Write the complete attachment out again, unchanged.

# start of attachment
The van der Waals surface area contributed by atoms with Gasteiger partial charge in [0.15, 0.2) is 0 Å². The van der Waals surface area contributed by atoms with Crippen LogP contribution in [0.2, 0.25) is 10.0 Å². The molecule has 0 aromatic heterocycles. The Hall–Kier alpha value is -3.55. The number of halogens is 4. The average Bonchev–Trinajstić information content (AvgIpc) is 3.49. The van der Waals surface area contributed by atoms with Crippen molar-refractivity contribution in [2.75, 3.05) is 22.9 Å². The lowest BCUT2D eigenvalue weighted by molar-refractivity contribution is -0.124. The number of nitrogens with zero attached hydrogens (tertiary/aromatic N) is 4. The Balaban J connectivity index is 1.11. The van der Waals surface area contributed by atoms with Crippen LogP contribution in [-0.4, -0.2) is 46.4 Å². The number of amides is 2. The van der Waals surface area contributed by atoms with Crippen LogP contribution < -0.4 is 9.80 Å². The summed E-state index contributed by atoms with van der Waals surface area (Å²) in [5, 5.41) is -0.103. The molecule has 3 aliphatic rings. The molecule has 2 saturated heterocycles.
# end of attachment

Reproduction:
The van der Waals surface area contributed by atoms with Gasteiger partial charge in [0.15, 0.2) is 0 Å². The van der Waals surface area contributed by atoms with Crippen LogP contribution in [0.2, 0.25) is 10.0 Å². The molecule has 0 aromatic heterocycles. The Hall–Kier alpha value is -3.55. The number of halogens is 4. The average Bonchev–Trinajstić information content (AvgIpc) is 3.49. The van der Waals surface area contributed by atoms with Crippen molar-refractivity contribution in [2.75, 3.05) is 22.9 Å². The lowest BCUT2D eigenvalue weighted by molar-refractivity contribution is -0.124. The number of nitrogens with zero attached hydrogens (tertiary/aromatic N) is 4. The Balaban J connectivity index is 1.11. The van der Waals surface area contributed by atoms with Crippen LogP contribution in [-0.4, -0.2) is 46.4 Å². The number of amides is 2. The van der Waals surface area contributed by atoms with Crippen LogP contribution < -0.4 is 9.80 Å². The summed E-state index contributed by atoms with van der Waals surface area (Å²) in [5, 5.41) is -0.103. The molecule has 3 aliphatic rings. The molecule has 2 saturated heterocycles.